But it’s proved a tough sell.
“There have been all of these attacks that we are trying to stop development in the mountains,” Rapp said. As a result, support among mountain legislators is mixed, Rapp said.
“We had one mountain legislator who supported it initially, but folks back home got so stirred up that he backed off,” Rapp said.
The bill failed to go before the House of Representatives for a vote in 2007. Instead, it was handed off to the House Committee on Environment and Natural Resources. The committee could kill the bill or send it on to a vote. In doing so, they could leave it as is or change it.
As part of their review of the bill, the committee is holding a public hearing in Asheville on Jan. 10 from 4 to 7 p.m. at the Enka Campus of AB Technical College.
40 percent threshold
The main argument Rapp hears is money. Under his bill, developers would have to solicit an engineer to draw up a slope construction plan when building on slopes greater than 40 percent. The added expense would drive up home costs. On some terrain, it might result in fewer houses.
“The only thing I hear consistently is a concern that it might hurt economic development if there were any limits put on some of this slope development,” Rapp said.
In most mountain counties, developers answer to no one. They don’t have to file a plan with the county before putting in roads and home sites, and no one checks up on their work afterwards. The state bill would force these laissez-faire counties to start monitoring slope construction.
“It’s something that many of the counties have been unwilling to tackle,” Rapp said. “The whole point is to say to the counties, these are the minimum standards that you will be required to adopt.”
Rapp initially wrote the bill to apply to slopes of 25 percent or greater. But in an attempt to curry favor from opponents, the threshold was lowered, so the oversight now only applies to construction on slopes greater than 40 percent. The compromise was unsuccessful in appeasing his opponents, however.
The bill would also require Realtors to disclose whether property is at risk for a landslide. Landslide risk maps are being drawn for all mountain counties by the N.C. Geological Survey. Only six counties have been completed so far, Macon County among them.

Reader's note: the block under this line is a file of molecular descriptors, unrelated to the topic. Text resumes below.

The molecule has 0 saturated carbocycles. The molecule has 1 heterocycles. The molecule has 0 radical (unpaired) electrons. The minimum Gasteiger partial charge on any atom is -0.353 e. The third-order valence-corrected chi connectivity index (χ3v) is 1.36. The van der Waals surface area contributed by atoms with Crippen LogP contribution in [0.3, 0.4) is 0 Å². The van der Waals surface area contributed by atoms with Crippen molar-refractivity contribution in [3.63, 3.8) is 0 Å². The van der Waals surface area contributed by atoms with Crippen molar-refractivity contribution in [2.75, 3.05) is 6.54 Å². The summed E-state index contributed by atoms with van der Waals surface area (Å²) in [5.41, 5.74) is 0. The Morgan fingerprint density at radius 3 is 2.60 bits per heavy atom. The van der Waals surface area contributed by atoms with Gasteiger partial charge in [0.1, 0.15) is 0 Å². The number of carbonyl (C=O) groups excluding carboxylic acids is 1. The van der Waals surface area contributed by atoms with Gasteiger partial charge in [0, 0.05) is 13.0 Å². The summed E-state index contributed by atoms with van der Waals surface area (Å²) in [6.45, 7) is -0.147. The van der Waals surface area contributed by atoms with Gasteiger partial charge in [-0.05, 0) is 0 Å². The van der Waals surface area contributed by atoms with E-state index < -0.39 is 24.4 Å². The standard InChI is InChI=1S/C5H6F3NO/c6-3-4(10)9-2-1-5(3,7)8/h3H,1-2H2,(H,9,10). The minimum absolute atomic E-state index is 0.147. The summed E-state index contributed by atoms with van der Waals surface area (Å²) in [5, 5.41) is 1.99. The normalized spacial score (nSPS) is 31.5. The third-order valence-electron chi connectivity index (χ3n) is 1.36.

In the absence of landslide risk maps, the bill would have required property owners to do their own risk assessment and disclose the results to buyers. The measure would apply only to land with a slope greater than 40 percent.
The real estate lobby was opposed to the idea. Rapp said it would cost roughly $1,200 to $1,400 for a landslide risk assessment for the average property owner.
“The Realtors argued that would drive up the cost so much people won’t buy the land,” Rapp said.
So Rapp compromised. Instead of being forced to do a landslide risk assessment before selling, Realtors could instead disclose that they don’t know whether the property is safe to build on — leaving it up to the buyer at that point to do a risk assessment if they chose.
Rapp believes the extra cost of hiring an engineer to develop a slope construction plan and do a landslide risk assessment are worth it when slopes over 40 percent are involved. Rapp pointed to a Haywood County subdivision called Hunter’s Crossing where the soil beneath the homes slipped, cracking their foundations and rendering the homes unsafe. Insurance doesn’t cover landslides, so the homeowners are stuck paying mortgages on homes they can’t live in.
“If you go to the eight homeowners in Hunter’s Crossing and ask them: ‘It would have cost you $1,400 more to have an engineer’s report on your property. Would you have paid for that?’ the answer is yes, ” Rapp said. “It is one of those penny-wise pound-foolish arguments.”
Besides Rapp, the only two mountain legislators in the House of Representatives who have signed on to the bill are Phil Haire, D-Sylva, and Susan Fisher, D-Asheville. Haire represents Jackson County, Swain County and parts of Macon and Haywood counties. Fisher represents Buncombe County.